116 3rd St SE
Cedar Rapids, Iowa 52401
AMES — In a game where Iowa State struggled to move the ball, it didn’t help that the Cyclones always started a long way away from the end zone.
And on the flip side, Iowa can make something out of every return.
It’s those incremental position yards that No. 10 Iowa considers key to winning games, like Saturday’s 27-17 triumph over No. 9 Iowa State.
“Tory (Taylor) just performed really well, missed a couple plus 50-plus punts last week, but he came back today and really did a great job,” Iowa head coach Kirk Ferentz said. “That gave them a long field to work from.”
Taylor talked this spring about increasing his punting average by perfecting the spiral punt and after two weeks, it’s looking promising.
Last season, he averaged 44.1 yards per punt and through two games this year, he’s amassed averages of 49.5 and 51.1 yards, respectively.
To provide perspective: the best NFL punter in 2020, the Green Bay Packers’ Corey Bojorquez, averaged 50.8 yards per game. Granted, that’s a much larger sample size. Last year’s Ray Guy award-winner, Georgia Tech’s Pressley Harvin III, averaged 48 yards per punt.
Taylor’s punting put Iowa State within its own 10-yard line four times: 8, 6, 10 and 6. Iowa linebacker Jack Campbell took advantage on one of the 6-yard-line starts to recover a fumble for a touchdown in the third quarter.
Likewise, last week, the best field position Indiana had against Iowa was on its own 48 after a recovered fumble. Otherwise, Indiana never started with the ball past its own 29-yard line and once started from its own 15. Taylor’s punts averaged 49.5 yards.
But the most mind-boggling punt Saturday at Jack Trice Stadium was a 69-yarder that got Iowa out of trouble from its own 6, sending Iowa State to start from its 25.
“That was pretty nice,” Taylor said. "I feel like I was just the one kicking the ball, but I really have to give a lot of credit to the guys running down the field.“
In addition, Iowa’s Caleb Shudak not only made 2 of 3 field-goal attempts Saturday, with a long of 51 yards, but all six of his kickoffs were touchbacks, making the Cyclones’ average field position the 20-yard line. That was the same story last week against Indiana, so no one has actually returned a Shudak kick through two weeks.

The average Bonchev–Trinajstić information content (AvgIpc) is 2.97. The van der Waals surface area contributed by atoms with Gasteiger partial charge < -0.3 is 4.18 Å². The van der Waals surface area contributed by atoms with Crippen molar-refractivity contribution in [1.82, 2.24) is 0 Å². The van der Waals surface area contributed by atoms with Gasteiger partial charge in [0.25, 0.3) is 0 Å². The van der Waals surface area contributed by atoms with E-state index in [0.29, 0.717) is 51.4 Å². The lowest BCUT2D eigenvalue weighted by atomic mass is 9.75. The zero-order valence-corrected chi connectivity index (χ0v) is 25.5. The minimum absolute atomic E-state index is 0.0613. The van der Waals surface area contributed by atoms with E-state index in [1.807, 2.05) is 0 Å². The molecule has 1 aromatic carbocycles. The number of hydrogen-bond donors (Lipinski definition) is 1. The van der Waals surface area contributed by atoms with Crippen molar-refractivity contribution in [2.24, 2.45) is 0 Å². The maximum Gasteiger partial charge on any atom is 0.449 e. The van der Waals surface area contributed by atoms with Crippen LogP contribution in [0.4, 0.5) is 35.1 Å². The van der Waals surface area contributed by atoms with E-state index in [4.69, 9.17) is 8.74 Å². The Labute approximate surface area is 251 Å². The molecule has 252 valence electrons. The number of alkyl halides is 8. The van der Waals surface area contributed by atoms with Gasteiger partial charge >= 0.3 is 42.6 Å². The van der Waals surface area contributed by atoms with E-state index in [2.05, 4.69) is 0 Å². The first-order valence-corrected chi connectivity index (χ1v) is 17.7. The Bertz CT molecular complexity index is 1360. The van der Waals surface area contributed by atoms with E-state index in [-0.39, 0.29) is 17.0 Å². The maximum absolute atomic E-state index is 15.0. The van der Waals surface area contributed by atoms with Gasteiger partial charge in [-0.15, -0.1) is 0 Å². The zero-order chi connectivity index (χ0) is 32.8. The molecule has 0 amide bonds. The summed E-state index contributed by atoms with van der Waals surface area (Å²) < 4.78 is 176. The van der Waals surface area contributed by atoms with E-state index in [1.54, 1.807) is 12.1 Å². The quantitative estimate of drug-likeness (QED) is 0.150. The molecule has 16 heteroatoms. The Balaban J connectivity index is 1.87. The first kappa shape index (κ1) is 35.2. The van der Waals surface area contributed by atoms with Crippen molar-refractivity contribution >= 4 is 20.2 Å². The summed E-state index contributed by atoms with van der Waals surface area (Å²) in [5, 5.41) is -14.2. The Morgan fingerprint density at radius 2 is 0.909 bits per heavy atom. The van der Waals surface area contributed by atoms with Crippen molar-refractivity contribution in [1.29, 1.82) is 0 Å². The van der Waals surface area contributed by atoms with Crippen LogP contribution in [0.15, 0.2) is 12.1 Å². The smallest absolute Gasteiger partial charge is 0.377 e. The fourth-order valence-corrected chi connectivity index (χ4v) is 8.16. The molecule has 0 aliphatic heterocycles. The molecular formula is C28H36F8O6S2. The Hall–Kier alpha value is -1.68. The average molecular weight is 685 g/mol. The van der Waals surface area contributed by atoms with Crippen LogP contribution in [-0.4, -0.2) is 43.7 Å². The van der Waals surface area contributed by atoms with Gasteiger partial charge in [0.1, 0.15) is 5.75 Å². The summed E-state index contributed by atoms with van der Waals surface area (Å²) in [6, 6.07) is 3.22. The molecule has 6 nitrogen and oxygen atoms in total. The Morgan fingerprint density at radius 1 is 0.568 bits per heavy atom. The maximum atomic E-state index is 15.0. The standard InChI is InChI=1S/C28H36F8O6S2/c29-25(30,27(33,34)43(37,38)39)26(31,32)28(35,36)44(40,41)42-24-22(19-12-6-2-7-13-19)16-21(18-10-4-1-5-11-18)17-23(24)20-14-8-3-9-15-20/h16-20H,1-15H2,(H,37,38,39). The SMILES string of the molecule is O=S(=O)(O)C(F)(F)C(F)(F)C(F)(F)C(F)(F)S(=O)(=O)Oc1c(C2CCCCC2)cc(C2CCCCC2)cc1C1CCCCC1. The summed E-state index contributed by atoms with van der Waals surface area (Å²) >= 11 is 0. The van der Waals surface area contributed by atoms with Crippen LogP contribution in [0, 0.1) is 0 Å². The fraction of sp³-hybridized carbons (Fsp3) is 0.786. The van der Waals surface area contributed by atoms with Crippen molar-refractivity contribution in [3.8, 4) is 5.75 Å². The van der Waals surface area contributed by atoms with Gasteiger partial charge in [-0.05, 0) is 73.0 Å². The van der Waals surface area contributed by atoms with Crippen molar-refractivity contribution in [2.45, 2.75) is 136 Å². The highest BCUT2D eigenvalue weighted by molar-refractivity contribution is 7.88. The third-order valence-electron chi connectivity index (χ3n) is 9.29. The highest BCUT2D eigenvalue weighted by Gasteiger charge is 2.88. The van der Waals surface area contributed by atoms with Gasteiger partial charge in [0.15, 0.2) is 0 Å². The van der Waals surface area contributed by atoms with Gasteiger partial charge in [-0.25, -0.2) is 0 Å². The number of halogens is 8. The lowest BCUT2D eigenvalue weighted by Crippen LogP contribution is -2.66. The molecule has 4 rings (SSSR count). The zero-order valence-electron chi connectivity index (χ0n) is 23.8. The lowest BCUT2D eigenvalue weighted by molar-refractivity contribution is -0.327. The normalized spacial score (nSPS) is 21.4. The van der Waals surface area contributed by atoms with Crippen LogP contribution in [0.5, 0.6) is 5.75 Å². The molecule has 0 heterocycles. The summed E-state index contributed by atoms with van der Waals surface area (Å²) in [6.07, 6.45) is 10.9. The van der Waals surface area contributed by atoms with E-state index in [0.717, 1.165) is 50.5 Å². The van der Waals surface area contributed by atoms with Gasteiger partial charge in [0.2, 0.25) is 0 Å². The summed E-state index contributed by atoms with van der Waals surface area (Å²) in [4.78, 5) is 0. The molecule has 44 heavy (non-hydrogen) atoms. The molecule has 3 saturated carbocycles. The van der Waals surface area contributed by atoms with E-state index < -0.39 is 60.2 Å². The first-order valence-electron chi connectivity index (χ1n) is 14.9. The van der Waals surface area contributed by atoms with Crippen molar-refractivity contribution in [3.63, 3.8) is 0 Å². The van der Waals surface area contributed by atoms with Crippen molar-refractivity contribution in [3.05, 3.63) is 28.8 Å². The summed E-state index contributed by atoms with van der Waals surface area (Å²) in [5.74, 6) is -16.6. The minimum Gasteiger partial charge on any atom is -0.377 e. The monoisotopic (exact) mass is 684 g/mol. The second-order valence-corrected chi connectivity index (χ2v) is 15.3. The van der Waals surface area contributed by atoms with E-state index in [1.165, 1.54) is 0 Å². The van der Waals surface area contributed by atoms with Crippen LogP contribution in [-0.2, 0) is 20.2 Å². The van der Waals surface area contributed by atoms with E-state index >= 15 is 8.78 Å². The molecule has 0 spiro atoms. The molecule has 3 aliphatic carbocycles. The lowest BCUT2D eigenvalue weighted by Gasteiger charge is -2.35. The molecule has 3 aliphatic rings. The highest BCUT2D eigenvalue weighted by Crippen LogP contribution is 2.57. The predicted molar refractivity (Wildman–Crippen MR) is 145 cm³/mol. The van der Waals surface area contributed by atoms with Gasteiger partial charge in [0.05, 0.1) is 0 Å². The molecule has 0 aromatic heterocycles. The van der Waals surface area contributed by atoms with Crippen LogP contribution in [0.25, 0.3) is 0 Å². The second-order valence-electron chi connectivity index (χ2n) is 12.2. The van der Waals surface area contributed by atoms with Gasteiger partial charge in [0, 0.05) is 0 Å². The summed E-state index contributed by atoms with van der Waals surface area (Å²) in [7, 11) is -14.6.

“We don't talk about it (touchbacks) directly,” Shudak said. “It's more of a directional kick and then if you have good kicks in, that's just better for the kickoff unit.”
By comparison, Iowa’s average starting field position was its own 42. Iowa State did squib kick on its opportunities to try to keep Charlie Jones’ return game at bay, but the risk outweighed the reward.
Jones had 108 yards on his four returns. It was the second 100-yard return game of his Hawkeye career, the other one being against Michigan State last season where he had five returns for 105 yards and one touchdown.
Against Iowa State, he averaged 16 yards per punt return and 22 per kick return, with a long of 24. Last week, Jones put together two kick returns for 57 yards, and the first 33-yard return set the tone for an opening drive that ended with Tyler Goodson’s 56-yard touchdown run.
“I think it all comes down to confidence,” Jones said. “Tory is one of my roommates, and the guys that I have blocking for me, they take this stuff seriously. They really work hard at it and it gives me confidence. I maybe not fair catch a couple that I probably should just because I know everyone's working hard.”
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